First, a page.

As the squatters awoke on the second day, they found themselves surrounded by an army of police. During the night, the Copenhagen police force had mustered over 400 men in riot gear. But at the same time, hundreds of citizens and many news reporters had also made their way to Ryesgade. The police had been planning to storm the barricades at dawn, but the presence of so many noncombatants people in the area, many of whom had made their way right up to the barricades and were now talking with the squatters, made their plans impossible. It was decided that the attack would have to be called off until the area just outside the obstacles was under firm police control and could be evacuated of all those not actively resisting.
While the police were busy trying to control the crowds, some of the reporters warned the squatters that the police were planning something big, and the squatters quickly organized a plan to counter the upcoming attack. The 700 defenders were organized in six groups. Each of the groups were charged with different parts of the defense. The barricades were divided into four sections, each with a group of defenders attached to it. These four groups were the biggest of the six groups (about 130 people strong) and were named "the standing units". The two other groups were named "the mobile unit" and "the house unit". The house unit was charged with defending the back entrance of the house and manning a lookout post on the roof. It was their responsibility to warn the others in case of an attack and to oversee many of the logistic tasks such as the making of more Molotov cocktails. They also had to prepare a final defense of the house in case the police broke through. The role of the mobile unit was as a reserve to support the standing units at the barricades. It was not attached to any particular barricade, but was free to move from place to place and assist if the defenders were in danger of being overwhelmed. Many people in this unit were given helmets and clubs for hand-to-hand fighting.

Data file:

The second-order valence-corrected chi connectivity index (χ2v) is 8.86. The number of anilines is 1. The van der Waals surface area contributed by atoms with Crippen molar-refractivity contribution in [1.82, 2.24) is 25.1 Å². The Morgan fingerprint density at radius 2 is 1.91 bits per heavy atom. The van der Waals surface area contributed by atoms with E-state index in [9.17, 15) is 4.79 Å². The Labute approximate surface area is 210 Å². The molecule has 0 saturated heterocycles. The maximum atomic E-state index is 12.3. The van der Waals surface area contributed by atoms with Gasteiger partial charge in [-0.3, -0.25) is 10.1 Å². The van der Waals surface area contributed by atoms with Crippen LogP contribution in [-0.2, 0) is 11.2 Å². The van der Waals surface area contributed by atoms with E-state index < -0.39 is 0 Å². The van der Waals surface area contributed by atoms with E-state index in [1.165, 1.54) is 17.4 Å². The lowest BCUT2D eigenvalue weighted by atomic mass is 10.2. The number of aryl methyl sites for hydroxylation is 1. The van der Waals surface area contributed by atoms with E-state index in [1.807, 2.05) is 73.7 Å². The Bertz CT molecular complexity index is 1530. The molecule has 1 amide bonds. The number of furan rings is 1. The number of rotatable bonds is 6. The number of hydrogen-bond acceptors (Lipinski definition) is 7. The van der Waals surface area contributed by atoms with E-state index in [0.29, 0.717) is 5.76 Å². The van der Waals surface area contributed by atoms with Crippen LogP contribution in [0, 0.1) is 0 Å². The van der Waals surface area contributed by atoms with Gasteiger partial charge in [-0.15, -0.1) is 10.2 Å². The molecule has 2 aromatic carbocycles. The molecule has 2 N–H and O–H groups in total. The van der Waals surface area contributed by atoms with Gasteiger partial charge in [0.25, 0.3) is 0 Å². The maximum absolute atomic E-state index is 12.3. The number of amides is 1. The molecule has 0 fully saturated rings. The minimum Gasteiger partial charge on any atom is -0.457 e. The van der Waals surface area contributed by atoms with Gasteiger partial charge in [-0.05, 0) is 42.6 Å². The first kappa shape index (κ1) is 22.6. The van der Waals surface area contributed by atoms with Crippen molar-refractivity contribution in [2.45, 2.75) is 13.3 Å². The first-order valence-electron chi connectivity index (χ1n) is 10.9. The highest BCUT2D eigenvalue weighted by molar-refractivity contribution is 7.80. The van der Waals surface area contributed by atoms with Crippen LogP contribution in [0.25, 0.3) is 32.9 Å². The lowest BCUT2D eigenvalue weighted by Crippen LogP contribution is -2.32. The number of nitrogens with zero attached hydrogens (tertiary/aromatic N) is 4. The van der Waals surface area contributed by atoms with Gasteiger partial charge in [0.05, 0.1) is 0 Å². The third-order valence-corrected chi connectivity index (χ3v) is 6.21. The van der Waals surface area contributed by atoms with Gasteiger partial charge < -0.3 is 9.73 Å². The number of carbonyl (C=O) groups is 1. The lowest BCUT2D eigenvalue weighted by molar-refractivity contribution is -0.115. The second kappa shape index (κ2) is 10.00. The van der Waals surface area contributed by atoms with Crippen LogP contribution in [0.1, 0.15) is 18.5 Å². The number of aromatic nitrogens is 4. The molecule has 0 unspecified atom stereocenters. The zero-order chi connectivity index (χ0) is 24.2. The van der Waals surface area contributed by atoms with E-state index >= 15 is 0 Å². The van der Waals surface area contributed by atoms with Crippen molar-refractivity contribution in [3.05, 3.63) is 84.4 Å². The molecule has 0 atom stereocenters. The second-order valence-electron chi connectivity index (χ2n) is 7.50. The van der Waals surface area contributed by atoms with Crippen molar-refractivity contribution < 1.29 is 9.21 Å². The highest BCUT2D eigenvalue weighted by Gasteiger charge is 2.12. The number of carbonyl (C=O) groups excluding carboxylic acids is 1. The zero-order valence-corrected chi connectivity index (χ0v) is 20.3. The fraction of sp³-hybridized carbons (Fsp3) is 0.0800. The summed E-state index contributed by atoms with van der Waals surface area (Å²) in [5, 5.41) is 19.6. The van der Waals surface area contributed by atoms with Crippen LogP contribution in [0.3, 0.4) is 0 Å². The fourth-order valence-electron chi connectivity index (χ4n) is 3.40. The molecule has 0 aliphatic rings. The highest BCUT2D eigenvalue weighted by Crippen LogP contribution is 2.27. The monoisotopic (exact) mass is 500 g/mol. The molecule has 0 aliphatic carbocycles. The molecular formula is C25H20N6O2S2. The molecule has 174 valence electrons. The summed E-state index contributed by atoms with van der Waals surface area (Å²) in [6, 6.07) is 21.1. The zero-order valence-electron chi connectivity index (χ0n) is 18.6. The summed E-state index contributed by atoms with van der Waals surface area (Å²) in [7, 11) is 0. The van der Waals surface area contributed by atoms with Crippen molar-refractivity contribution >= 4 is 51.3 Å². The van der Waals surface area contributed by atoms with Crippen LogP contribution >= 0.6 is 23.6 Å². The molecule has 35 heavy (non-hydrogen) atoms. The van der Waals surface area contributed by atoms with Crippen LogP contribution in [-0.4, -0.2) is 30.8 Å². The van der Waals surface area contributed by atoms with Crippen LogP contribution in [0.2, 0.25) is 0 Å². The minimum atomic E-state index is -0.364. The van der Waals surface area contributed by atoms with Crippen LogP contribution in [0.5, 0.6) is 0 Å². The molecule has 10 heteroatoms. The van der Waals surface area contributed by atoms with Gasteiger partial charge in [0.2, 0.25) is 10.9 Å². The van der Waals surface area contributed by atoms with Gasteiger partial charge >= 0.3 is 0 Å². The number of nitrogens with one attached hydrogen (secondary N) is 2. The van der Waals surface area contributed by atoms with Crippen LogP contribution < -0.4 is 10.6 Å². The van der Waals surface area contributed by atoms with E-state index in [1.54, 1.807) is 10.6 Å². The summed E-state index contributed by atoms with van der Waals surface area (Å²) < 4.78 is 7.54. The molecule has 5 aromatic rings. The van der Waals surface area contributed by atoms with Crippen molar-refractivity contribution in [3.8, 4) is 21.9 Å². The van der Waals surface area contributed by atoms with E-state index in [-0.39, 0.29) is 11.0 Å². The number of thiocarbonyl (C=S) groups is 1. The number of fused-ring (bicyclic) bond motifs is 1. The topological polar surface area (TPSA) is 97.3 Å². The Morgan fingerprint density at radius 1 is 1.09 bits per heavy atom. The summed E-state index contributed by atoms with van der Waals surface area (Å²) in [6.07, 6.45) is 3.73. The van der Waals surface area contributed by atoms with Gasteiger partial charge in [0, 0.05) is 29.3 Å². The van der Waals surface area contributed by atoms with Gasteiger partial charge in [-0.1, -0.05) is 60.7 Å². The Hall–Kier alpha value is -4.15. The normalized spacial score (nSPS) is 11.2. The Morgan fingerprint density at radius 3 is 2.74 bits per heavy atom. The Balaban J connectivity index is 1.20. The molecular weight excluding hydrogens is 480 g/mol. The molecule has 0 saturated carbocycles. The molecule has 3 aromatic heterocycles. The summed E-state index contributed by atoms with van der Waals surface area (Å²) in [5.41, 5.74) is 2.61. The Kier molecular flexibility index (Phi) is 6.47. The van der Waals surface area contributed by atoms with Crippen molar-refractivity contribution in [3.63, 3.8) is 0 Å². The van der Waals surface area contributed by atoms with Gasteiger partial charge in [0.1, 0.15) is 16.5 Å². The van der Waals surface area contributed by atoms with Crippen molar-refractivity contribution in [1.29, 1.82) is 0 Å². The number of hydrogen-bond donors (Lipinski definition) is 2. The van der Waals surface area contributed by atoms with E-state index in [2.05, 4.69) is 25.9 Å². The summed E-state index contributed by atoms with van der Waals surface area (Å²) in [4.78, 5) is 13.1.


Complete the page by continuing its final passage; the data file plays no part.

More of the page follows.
At about 1:30 am, the police attacked. A wave of about 150 of them in riot gear charged the western part of the barricades in a solid shield wall. Due to an early warning from the lookout post on top of the squat, the defenders were prepared. They bombarded the police with stones and petrol bombs, forcing them to retreat after about 10 minutes. Of the 150 police officers involved in the charge, only about 14 made it near the barricades, and about 40 police officers were injured in the attack.
The attackers then went to their backup plan, sending several squads of police in through the alleys and back houses surrounding Ryesgade. These squads would then go through an old shop and emerge well behind the barricades. The police were hoping that this would create a gap through which more police could flow, eventually establishing a bridgehead within Ryesgade. At 4:30, they sent the first squads in. The plan failed when local residents who had spotted the police moving through the back alleys warned the squatters.
The police broke down the door to the shop, only to find large, armed group of defenders waiting for them. The squatters started hurling stones through the shop window, and the police officers at the front soon found themselves trapped between the attacking squatters and the rush of police coming in from behind. Instead of retreating, the police commanders ordered their men to form a shield wall and tried to push their way into the street. The squatters responded by attempting to burn down the shop with the police inside, but the police had brought fire extinguishers with them and were able to put out the flames of the Molotov cocktail.
For a moment it looked as if the police would manage to push home their attack, but some of the squatters were armed with tear-gas grenades and threw three of them into the shop. The police were carrying gas masks but it was impossible to don them without breaking their shield wall and thus exposing themselves to the incoming stones. The police attack broke. Fifteen officers were injured, and another 20-30 had to be taken to hospital to have their eyes flushed because of the tear gas. After this, the police gave up trying to storm the barricades. The order was given that nobody was to try to enter the area. The police now focused on keeping the squatters inside the barricaded area. The police commanders feared that the squatters would try to expand the barricades to cut several main roads around the house.